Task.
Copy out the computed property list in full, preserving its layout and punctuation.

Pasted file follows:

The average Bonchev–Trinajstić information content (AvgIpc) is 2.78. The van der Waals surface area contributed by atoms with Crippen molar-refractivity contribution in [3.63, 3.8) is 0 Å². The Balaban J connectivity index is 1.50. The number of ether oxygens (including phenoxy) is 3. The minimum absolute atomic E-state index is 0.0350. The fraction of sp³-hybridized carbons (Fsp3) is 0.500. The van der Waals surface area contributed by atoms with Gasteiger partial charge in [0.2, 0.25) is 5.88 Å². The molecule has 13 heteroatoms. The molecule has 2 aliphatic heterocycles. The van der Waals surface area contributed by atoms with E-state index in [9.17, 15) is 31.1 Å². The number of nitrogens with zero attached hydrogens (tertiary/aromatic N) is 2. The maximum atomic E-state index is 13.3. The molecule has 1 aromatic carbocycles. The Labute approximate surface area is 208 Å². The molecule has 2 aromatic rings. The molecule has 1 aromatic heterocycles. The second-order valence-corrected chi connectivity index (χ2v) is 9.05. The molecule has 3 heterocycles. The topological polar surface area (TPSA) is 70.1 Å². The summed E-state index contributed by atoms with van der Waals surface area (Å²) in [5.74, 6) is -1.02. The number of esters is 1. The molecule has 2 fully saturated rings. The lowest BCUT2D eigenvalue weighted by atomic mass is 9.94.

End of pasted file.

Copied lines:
The average Bonchev–Trinajstić information content (AvgIpc) is 2.78. The van der Waals surface area contributed by atoms with Crippen molar-refractivity contribution in [3.63, 3.8) is 0 Å². The Balaban J connectivity index is 1.50. The number of ether oxygens (including phenoxy) is 3. The minimum absolute atomic E-state index is 0.0350. The fraction of sp³-hybridized carbons (Fsp3) is 0.500. The van der Waals surface area contributed by atoms with Gasteiger partial charge in [0.2, 0.25) is 5.88 Å². The molecule has 13 heteroatoms. The molecule has 2 aliphatic heterocycles. The van der Waals surface area contributed by atoms with E-state index in [9.17, 15) is 31.1 Å². The number of nitrogens with zero attached hydrogens (tertiary/aromatic N) is 2. The maximum atomic E-state index is 13.3. The molecule has 1 aromatic carbocycles. The Labute approximate surface area is 208 Å². The molecule has 2 aromatic rings. The molecule has 1 aromatic heterocycles. The second-order valence-corrected chi connectivity index (χ2v) is 9.05. The molecule has 3 heterocycles. The topological polar surface area (TPSA) is 70.1 Å². The summed E-state index contributed by atoms with van der Waals surface area (Å²) in [5.74, 6) is -1.02. The number of esters is 1. The molecule has 2 fully saturated rings. The lowest BCUT2D eigenvalue weighted by atomic mass is 9.94.